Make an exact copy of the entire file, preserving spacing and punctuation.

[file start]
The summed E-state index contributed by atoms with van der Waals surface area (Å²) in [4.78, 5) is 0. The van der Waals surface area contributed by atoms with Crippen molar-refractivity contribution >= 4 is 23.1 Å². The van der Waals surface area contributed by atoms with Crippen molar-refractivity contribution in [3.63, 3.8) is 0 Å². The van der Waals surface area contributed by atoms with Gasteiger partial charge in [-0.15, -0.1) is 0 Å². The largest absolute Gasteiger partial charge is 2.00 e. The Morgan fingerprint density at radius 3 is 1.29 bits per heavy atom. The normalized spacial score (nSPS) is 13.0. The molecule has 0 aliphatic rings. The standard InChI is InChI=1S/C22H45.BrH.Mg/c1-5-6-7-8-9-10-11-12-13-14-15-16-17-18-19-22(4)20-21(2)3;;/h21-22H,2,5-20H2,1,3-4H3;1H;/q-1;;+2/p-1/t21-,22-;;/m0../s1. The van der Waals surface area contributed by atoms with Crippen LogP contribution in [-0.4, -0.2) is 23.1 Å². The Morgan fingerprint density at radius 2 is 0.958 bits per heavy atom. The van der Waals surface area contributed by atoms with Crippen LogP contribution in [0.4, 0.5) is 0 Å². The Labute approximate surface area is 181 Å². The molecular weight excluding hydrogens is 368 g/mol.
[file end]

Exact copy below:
The summed E-state index contributed by atoms with van der Waals surface area (Å²) in [4.78, 5) is 0. The van der Waals surface area contributed by atoms with Crippen molar-refractivity contribution >= 4 is 23.1 Å². The van der Waals surface area contributed by atoms with Crippen molar-refractivity contribution in [3.63, 3.8) is 0 Å². The van der Waals surface area contributed by atoms with Gasteiger partial charge in [-0.15, -0.1) is 0 Å². The largest absolute Gasteiger partial charge is 2.00 e. The Morgan fingerprint density at radius 3 is 1.29 bits per heavy atom. The normalized spacial score (nSPS) is 13.0. The molecule has 0 aliphatic rings. The standard InChI is InChI=1S/C22H45.BrH.Mg/c1-5-6-7-8-9-10-11-12-13-14-15-16-17-18-19-22(4)20-21(2)3;;/h21-22H,2,5-20H2,1,3-4H3;1H;/q-1;;+2/p-1/t21-,22-;;/m0../s1. The van der Waals surface area contributed by atoms with Crippen LogP contribution in [-0.4, -0.2) is 23.1 Å². The Morgan fingerprint density at radius 2 is 0.958 bits per heavy atom. The van der Waals surface area contributed by atoms with Crippen LogP contribution in [0.4, 0.5) is 0 Å². The Labute approximate surface area is 181 Å². The molecular weight excluding hydrogens is 368 g/mol.